LAKE SELIGER, Russia — The spirit of rebellion roiling Russia this year stretches even into the Seliger youth camp, an annual Kremlin-funded event that has long been seen as a training ground for truculent Putin loyalists.
This year’s camp struck a different chord. Organizers encouraged opposition activists to take part, and cultivated an edgy vibe symbolized by a new logo designed by graffiti artist Banksy.
But many question whether Seliger’s makeover is an attempt to constructively engage the opposition or co-opt a movement that severely rattled President Vladimir Putin with a wave of massive demonstrations over the past year.
Recently passed measures such as an astronomical increase in fines for taking part in an unauthorized demonstration may do little to discourage protesters — and even encourage more people to support the opposition.
And Mr. Putin has shown tentative signs of trying to mollify the opposition without actually giving ground.
Whether that thinking underlies the Seliger camp’s new image is unclear — but the changes this year were striking.
Inaugurated in 2005, the Seliger summer session for years were open only to members of Nashi, the pro-Kremlin youth group noted for its vehement devotion to those in power, and affiliated groups.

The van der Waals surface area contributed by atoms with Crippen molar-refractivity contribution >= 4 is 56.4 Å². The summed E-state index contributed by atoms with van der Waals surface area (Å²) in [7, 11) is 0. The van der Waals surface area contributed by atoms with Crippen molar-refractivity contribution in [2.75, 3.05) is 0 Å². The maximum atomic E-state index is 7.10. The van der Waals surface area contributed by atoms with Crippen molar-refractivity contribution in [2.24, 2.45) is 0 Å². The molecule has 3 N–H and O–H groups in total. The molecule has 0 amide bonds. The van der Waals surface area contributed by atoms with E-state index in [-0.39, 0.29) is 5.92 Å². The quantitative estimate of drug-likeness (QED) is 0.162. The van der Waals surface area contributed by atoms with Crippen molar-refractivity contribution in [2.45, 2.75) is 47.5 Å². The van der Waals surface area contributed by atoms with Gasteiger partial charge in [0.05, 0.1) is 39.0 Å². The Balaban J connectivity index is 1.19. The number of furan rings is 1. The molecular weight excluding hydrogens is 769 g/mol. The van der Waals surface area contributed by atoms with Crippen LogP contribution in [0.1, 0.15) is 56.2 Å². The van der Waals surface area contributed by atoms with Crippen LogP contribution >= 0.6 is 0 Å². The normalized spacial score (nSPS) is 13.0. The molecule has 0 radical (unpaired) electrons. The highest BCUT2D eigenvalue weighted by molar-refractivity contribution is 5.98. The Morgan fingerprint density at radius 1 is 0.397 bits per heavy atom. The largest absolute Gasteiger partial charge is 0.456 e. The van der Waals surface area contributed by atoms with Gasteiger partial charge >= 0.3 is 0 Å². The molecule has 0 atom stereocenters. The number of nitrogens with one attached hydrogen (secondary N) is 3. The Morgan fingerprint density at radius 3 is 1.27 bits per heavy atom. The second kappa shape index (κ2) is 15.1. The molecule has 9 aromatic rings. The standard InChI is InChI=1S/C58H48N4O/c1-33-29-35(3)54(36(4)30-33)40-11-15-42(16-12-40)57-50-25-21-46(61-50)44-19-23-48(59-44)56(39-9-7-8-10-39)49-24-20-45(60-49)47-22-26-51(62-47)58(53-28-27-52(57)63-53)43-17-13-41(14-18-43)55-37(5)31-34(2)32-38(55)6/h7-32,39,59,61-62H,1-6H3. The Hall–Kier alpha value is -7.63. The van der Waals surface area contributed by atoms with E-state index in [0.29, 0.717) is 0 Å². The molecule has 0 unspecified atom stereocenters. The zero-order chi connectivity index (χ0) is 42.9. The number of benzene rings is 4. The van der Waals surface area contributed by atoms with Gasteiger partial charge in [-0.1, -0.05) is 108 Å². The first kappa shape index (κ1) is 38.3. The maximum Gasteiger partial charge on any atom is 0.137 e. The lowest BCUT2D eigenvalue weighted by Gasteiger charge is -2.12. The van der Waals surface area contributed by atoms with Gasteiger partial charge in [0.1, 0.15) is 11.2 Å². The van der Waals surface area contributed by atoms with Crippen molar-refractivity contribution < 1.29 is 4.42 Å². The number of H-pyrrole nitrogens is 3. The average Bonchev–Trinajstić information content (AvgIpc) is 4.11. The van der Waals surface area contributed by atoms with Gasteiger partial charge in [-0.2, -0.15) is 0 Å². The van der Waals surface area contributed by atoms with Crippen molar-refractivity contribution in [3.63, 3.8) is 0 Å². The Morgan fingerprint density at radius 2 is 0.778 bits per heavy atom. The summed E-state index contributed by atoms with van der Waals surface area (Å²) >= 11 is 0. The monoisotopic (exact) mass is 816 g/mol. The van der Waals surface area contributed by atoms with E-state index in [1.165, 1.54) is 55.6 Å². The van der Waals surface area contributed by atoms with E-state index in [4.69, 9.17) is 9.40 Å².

The camp, located 220 miles northwest of Moscow, long had an iconography that some have likened to a neo-Soviet personality cult.
“Last year, there were only two portraits hanging on the stage: Putin and [then-President Dmitry] Medvedev,” said Margaret Drimluzhenko, 21, who attended her first session in 2011.
Just one year earlier, in 2010, a group of campers pasted images of opposition leaders or human rights activists to Nazi hats under a sign that read: “You’re Not Welcome Here.”
But this year the banners glorifying president and party were gone, as were anti-opposition antics.
Instead, the campground was dotted with the Banksy image of a young man preparing to toss a bouquet of flowers. The logo was painted in Mr. Putin’s least favorite color — orange, the emblematic color of the 2004 Ukrainian demonstrations that rattled nerves in the Kremlin.
“This year they got rid of everything [from before], so there weren’t even any hints,” said Ms. Drimluzhenko. “I don’t think it’s politicized. It’s just a possibility to come and discuss, to make friends and go somewhere from there.”
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